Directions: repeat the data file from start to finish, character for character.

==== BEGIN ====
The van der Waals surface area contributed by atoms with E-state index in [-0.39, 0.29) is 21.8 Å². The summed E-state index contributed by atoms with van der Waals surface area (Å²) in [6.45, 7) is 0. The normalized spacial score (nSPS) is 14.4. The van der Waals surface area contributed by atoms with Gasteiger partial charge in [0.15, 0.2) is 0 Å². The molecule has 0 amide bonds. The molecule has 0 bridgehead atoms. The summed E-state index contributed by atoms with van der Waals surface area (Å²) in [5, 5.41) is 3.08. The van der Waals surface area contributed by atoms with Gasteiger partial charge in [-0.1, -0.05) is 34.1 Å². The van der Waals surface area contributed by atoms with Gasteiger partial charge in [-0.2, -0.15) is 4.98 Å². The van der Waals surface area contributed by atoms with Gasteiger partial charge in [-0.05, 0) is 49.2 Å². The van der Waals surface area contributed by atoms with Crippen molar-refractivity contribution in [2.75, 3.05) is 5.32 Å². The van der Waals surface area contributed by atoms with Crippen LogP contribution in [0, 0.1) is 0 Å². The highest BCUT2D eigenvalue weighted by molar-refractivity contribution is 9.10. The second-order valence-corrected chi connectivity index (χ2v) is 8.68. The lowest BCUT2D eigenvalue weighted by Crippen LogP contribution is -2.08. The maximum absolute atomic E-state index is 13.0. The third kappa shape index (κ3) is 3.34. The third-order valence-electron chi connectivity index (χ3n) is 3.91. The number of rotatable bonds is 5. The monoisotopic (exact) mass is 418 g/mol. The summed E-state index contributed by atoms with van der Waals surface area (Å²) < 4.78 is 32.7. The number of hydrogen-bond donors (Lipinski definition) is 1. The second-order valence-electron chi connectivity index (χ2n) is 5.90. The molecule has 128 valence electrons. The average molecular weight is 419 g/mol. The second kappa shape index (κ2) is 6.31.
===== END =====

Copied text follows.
The van der Waals surface area contributed by atoms with E-state index in [-0.39, 0.29) is 21.8 Å². The summed E-state index contributed by atoms with van der Waals surface area (Å²) in [6.45, 7) is 0. The normalized spacial score (nSPS) is 14.4. The van der Waals surface area contributed by atoms with Gasteiger partial charge in [0.15, 0.2) is 0 Å². The molecule has 0 amide bonds. The molecule has 0 bridgehead atoms. The summed E-state index contributed by atoms with van der Waals surface area (Å²) in [5, 5.41) is 3.08. The van der Waals surface area contributed by atoms with Gasteiger partial charge in [-0.1, -0.05) is 34.1 Å². The van der Waals surface area contributed by atoms with Gasteiger partial charge in [-0.2, -0.15) is 4.98 Å². The van der Waals surface area contributed by atoms with Gasteiger partial charge in [-0.05, 0) is 49.2 Å². The van der Waals surface area contributed by atoms with Crippen molar-refractivity contribution in [2.75, 3.05) is 5.32 Å². The van der Waals surface area contributed by atoms with Crippen LogP contribution in [0, 0.1) is 0 Å². The highest BCUT2D eigenvalue weighted by molar-refractivity contribution is 9.10. The second-order valence-corrected chi connectivity index (χ2v) is 8.68. The lowest BCUT2D eigenvalue weighted by Crippen LogP contribution is -2.08. The maximum absolute atomic E-state index is 13.0. The third kappa shape index (κ3) is 3.34. The third-order valence-electron chi connectivity index (χ3n) is 3.91. The number of rotatable bonds is 5. The monoisotopic (exact) mass is 418 g/mol. The summed E-state index contributed by atoms with van der Waals surface area (Å²) < 4.78 is 32.7. The number of hydrogen-bond donors (Lipinski definition) is 1. The second-order valence-electron chi connectivity index (χ2n) is 5.90. The molecule has 128 valence electrons. The average molecular weight is 419 g/mol. The second kappa shape index (κ2) is 6.31.